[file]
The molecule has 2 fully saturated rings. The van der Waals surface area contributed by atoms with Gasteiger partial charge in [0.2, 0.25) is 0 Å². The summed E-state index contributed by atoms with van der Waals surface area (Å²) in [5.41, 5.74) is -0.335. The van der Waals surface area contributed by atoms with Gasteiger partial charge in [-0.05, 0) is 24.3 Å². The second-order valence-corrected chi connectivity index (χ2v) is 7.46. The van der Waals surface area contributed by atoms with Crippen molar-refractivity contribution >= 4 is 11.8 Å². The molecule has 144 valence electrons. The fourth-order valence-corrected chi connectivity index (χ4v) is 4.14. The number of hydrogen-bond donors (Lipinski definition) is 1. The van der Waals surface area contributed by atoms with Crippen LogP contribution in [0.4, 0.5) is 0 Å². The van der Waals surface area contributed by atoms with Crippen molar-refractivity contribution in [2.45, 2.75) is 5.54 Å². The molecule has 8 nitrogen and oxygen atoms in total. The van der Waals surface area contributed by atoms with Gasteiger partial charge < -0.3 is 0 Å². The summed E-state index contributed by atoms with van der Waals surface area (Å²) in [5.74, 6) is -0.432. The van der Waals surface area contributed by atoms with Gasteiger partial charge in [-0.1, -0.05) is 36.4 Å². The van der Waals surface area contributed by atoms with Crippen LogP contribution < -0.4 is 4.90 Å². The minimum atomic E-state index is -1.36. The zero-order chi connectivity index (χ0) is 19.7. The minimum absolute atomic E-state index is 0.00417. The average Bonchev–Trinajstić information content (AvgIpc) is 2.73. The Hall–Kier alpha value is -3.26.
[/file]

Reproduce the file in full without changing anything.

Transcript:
The molecule has 2 fully saturated rings. The van der Waals surface area contributed by atoms with Gasteiger partial charge in [0.2, 0.25) is 0 Å². The summed E-state index contributed by atoms with van der Waals surface area (Å²) in [5.41, 5.74) is -0.335. The van der Waals surface area contributed by atoms with Gasteiger partial charge in [-0.05, 0) is 24.3 Å². The second-order valence-corrected chi connectivity index (χ2v) is 7.46. The van der Waals surface area contributed by atoms with Crippen molar-refractivity contribution >= 4 is 11.8 Å². The molecule has 144 valence electrons. The fourth-order valence-corrected chi connectivity index (χ4v) is 4.14. The number of hydrogen-bond donors (Lipinski definition) is 1. The van der Waals surface area contributed by atoms with Crippen LogP contribution in [0.4, 0.5) is 0 Å². The van der Waals surface area contributed by atoms with Crippen molar-refractivity contribution in [2.45, 2.75) is 5.54 Å². The molecule has 8 nitrogen and oxygen atoms in total. The van der Waals surface area contributed by atoms with Gasteiger partial charge < -0.3 is 0 Å². The summed E-state index contributed by atoms with van der Waals surface area (Å²) in [5.74, 6) is -0.432. The van der Waals surface area contributed by atoms with Gasteiger partial charge in [-0.1, -0.05) is 36.4 Å². The van der Waals surface area contributed by atoms with Crippen LogP contribution < -0.4 is 4.90 Å². The minimum atomic E-state index is -1.36. The zero-order chi connectivity index (χ0) is 19.7. The minimum absolute atomic E-state index is 0.00417. The average Bonchev–Trinajstić information content (AvgIpc) is 2.73. The Hall–Kier alpha value is -3.26.